- So I quickly gathered the rest of my grains, soaker and proceeded with the formula. My rye meal was not cooked, but instead I poured boiling water over it and let it soak up and cool overnight.
- seeds were soaked, probably less time then the should of been, but I was throwing caution to the wind, I was on a tight schedule and I wasn't missing the bus.
- I used spelt flakes also 15 minutes.
I mixed with a paddle on my kitchen aid, had a mashed potato consistency dough, a short 20 minutes rest, then I placed it into a 10×4 inch pan, when I suddenly realized that too much multitasking and rushing around I had forgotten to mix in my cooked grains! After remixing I returned the dough to the pan and let it rise a little more then an hour, it didn't look like it was moving, so I just re-heated oven and popped it in a 485 F oven for 1 hour, with a lowering of the temperature at about the 28th minutes to about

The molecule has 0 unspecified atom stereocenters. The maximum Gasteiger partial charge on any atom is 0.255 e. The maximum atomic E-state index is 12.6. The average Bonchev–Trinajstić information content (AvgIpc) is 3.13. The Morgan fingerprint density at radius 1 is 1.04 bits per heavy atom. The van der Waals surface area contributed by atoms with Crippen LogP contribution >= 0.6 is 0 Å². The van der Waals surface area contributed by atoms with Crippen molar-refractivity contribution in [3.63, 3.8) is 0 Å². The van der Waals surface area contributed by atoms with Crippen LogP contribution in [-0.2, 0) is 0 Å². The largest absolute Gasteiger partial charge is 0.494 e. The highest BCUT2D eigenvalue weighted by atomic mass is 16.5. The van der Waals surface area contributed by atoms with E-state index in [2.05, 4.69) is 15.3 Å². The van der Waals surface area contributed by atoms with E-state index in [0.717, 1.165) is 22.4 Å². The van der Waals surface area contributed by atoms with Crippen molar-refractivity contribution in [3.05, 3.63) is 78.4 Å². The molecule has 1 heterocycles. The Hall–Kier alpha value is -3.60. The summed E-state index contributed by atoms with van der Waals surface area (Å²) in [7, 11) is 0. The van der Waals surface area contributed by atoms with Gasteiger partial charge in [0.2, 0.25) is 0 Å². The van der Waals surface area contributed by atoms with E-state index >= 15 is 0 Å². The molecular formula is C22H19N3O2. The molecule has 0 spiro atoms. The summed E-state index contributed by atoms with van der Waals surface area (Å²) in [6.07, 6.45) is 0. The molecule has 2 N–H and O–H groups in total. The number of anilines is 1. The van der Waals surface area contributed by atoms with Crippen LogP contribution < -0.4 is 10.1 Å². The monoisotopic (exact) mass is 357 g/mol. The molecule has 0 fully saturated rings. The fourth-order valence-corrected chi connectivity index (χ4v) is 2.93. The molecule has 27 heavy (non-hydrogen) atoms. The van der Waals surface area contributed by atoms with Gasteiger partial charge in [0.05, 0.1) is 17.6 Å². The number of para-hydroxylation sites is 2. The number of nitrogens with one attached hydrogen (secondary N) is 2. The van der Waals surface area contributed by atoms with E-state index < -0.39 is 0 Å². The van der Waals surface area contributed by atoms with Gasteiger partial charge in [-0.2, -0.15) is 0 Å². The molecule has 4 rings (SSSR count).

390 F. To my surprise the loaf had a bit of rise and some irregular cracks in the dough, but a nice golden color, I couldn't wait to see Susan's!
Susan's take on this tale
Well, Jeremy wasn't kidding when he said this was a daunting bread! I love to eat dense German-style seeded breads like this, but I don't have much experience baking them, so I was happy to have the company, to learn, plan and commiserate.
If nothing else, the timing of all the different components was crazy-making:
Rye sour, fermented about 18 hours — done.
Rye meal, cooked and cooled overnight — got it.
Rye and farro grains, cooked and cooled two hours ahead — OK.
Seeds, soaked one hour — check.
Rye flakes, soaked 15 minutes — yes.
Another step outside my comfort zone came when I realized that the final dough has no added water; all the water in the formula comes from the soakers. I generally adjust the amount and temperature of the final dough water to control the consistency and temperature of the dough, so I was nervous.